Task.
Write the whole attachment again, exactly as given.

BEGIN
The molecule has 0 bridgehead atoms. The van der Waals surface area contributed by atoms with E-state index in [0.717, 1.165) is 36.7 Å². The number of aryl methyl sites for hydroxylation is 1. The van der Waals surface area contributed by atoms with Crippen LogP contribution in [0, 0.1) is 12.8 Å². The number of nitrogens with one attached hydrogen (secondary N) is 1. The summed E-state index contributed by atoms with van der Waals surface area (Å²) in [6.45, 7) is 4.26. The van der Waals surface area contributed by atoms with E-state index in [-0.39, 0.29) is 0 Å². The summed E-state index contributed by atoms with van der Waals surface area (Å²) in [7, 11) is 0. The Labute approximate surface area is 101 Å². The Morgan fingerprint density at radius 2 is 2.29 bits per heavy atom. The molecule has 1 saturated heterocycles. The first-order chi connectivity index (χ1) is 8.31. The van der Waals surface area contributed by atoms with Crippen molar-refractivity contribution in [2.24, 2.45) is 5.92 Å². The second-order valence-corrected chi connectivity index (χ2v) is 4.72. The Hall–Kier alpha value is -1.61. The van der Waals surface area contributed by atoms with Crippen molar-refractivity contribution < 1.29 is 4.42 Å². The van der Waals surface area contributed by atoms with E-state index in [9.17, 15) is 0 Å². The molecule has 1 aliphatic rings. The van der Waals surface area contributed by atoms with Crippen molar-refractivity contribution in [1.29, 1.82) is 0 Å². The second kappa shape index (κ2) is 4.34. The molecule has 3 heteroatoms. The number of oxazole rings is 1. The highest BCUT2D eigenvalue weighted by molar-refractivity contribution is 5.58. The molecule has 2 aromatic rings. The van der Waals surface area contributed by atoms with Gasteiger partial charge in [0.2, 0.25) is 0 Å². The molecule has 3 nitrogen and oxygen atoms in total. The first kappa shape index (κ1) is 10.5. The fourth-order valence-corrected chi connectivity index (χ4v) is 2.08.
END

The molecule has 0 bridgehead atoms. The van der Waals surface area contributed by atoms with E-state index in [0.717, 1.165) is 36.7 Å². The number of aryl methyl sites for hydroxylation is 1. The van der Waals surface area contributed by atoms with Crippen LogP contribution in [0, 0.1) is 12.8 Å². The number of nitrogens with one attached hydrogen (secondary N) is 1. The summed E-state index contributed by atoms with van der Waals surface area (Å²) in [6.45, 7) is 4.26. The van der Waals surface area contributed by atoms with E-state index in [-0.39, 0.29) is 0 Å². The summed E-state index contributed by atoms with van der Waals surface area (Å²) in [7, 11) is 0. The Labute approximate surface area is 101 Å². The Morgan fingerprint density at radius 2 is 2.29 bits per heavy atom. The molecule has 1 saturated heterocycles. The first-order chi connectivity index (χ1) is 8.31. The van der Waals surface area contributed by atoms with Crippen molar-refractivity contribution in [2.24, 2.45) is 5.92 Å². The second-order valence-corrected chi connectivity index (χ2v) is 4.72. The Hall–Kier alpha value is -1.61. The van der Waals surface area contributed by atoms with Crippen molar-refractivity contribution < 1.29 is 4.42 Å². The van der Waals surface area contributed by atoms with E-state index in [9.17, 15) is 0 Å². The molecule has 1 aliphatic rings. The van der Waals surface area contributed by atoms with Crippen molar-refractivity contribution in [1.29, 1.82) is 0 Å². The second kappa shape index (κ2) is 4.34. The molecule has 3 heteroatoms. The number of oxazole rings is 1. The highest BCUT2D eigenvalue weighted by molar-refractivity contribution is 5.58. The molecule has 2 aromatic rings. The van der Waals surface area contributed by atoms with Gasteiger partial charge in [0.2, 0.25) is 0 Å². The molecule has 3 nitrogen and oxygen atoms in total. The first kappa shape index (κ1) is 10.5. The fourth-order valence-corrected chi connectivity index (χ4v) is 2.08.